But if I were him, I'd look into fusion for energy production ;)

DangerOnTheRanger
November 16th, 2010, 07:14 AM
I recommend Python; it's easy to learn, and has tons of libraries pre-installed. It's open-source, too.

It's will also serve him later; it's not just for beginners. Google uses it extensively with GWS.

P.S:
Python isn't a scripting language; just because it's interpreted doesn't make it a scripting language. It's high-level, but it's just interpreted. Java's interpreted, too.

worseisworser
November 16th, 2010, 10:06 AM
I recommend Python; it's easy to learn, and has tons of libraries pre-installed. It's open-source, too.

It's will also serve him later; it's not just for beginners. Google uses it extensively with GWS.

P.S:
Python isn't a scripting language; just because it's interpreted doesn't make it a scripting language. It's high-level, but it's just interpreted. Java's interpreted, too.

Actually; Java is JIT-compiled to native code.

While CPython is interpreted, there are JIT-compilers for Python also.

"Scripting language" doesn't really have a clear meaning anymore; it never did in a strict sense actually, except in a somewhat defacto sense. Take JavaScript for instance; people use it for web applications (not scripts) on the server side now -- and it too is JIT-compiled.

Spr0k3t:
After the added information, Python, Common Lisp (built in transparent bignums and support for complex numbers), Haskell and even Fortran (still) etc. etc. are probably way better options than my previous JavaScript suggestion.

slooksterpsv
November 16th, 2010, 10:14 AM
I think Python would be a good place to start personally. Its a solid foundation for programming, is used in a lot of technical fields, plus its simple. After that move towards C++ or Java and showcase it's polymorphism, inheritance, and abstraction.

Python has a lot of great toolkits too such as pygame for games, gtk and wxpython for graphical user interfaces, etc.

worseisworser
November 16th, 2010, 10:20 AM
I think Python would be a good place to start personally. Its a solid foundation for programming, is used in a lot of technical fields, plus its simple. After that move towards C++ or Java and showcase it's polymorphism, inheritance, and abstraction.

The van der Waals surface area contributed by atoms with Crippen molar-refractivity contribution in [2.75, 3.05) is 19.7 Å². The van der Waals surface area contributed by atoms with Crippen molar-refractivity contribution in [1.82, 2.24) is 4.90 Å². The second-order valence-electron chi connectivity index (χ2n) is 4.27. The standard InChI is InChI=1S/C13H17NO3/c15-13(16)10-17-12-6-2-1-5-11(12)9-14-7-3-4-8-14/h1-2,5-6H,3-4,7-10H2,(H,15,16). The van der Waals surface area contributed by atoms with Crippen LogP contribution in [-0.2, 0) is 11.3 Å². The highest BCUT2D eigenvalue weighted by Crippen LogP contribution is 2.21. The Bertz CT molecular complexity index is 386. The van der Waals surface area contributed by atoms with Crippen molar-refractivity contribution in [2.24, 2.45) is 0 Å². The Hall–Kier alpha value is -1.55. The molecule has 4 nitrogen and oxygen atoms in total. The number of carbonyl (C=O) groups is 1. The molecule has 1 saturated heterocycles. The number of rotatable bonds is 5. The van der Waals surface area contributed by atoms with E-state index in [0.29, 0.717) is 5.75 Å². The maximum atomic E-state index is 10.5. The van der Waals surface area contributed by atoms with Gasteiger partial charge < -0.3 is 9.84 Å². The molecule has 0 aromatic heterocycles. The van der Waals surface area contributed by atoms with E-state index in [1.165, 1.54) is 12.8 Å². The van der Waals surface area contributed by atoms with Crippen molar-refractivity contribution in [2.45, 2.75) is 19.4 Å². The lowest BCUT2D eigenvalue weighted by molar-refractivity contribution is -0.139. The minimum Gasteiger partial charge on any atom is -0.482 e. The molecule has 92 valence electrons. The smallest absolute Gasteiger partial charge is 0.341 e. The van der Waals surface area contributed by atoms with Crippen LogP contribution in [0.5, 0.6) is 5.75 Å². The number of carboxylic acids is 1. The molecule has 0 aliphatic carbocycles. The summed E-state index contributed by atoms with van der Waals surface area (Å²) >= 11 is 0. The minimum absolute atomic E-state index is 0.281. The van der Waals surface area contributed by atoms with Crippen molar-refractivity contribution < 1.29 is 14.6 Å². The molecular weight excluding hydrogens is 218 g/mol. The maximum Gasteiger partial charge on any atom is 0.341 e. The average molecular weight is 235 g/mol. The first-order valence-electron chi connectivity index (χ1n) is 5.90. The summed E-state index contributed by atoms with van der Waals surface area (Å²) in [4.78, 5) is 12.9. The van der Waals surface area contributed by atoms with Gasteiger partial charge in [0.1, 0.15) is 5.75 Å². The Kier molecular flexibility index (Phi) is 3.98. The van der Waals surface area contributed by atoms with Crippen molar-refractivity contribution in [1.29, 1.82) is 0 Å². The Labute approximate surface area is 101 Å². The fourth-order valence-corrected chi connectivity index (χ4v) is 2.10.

Python (and other languages) has much better capabilities than C++ or Java for these things; it'd probably make sense showcasing it there.

matt_symes
November 16th, 2010, 01:15 PM
Hi


Okay, so my kiddo had read through the entire thread skipping over the drivel which states C++ is a gateway drug... er I mean, gateway language towards a better understanding of coding in general.

Here's the scoopage. He doesn't want to use programming as a career choice, rather something extra in his educational endeavors. His ultimate goal in careers is something along the lines of a thermal nuclear physics engineer... but I veto'd the particle accelerator and atom smasher for his birthday. His primary goal in life is to be able to accurately produce, replicate, and harness the power found inside of a black hole (scary for a twelve year old if you ask me). He knows learning programming will help him through college at the early levels while he works heavily in math/physics.

From the sound of it, he's chosen to start with Python and will be on that for a few years. I can easily teach him the ropes of what he needs to do... I've taught a few college intro programming courses in the past.

Wow!!! I'm impressed.

Python is a good choice.

Might i also suggest he get familiar with some maths based packages like matlab etc. (In due course ofcourse)

Kind regards

matt_symes
November 16th, 2010, 01:31 PM
but I veto'd the particle accelerator and atom smasher for his birthday

He can always ask Santa at Christmas :)

bitscarre
November 16th, 2010, 04:30 PM
Okay, so my kiddo had read through the entire thread skipping over the drivel which states C++ is a gateway drug... er I mean, gateway language towards a better understanding of coding in general.

Here's the scoopage. He doesn't want to use programming as a career choice, rather something extra in his educational endeavors. His ultimate goal in careers is something along the lines of a thermal nuclear physics engineer... but I veto'd the particle accelerator and atom smasher for his birthday. His primary goal in life is to be able to accurately produce, replicate, and harness the power found inside of a black hole (scary for a twelve year old if you ask me). He knows learning programming will help him through college at the early levels while he works heavily in math/physics.

From the sound of it, he's chosen to start with Python and will be on that for a few years. I can easily teach him the ropes of what he needs to do... I've taught a few college intro programming courses in the past.

It's a very good choice for him.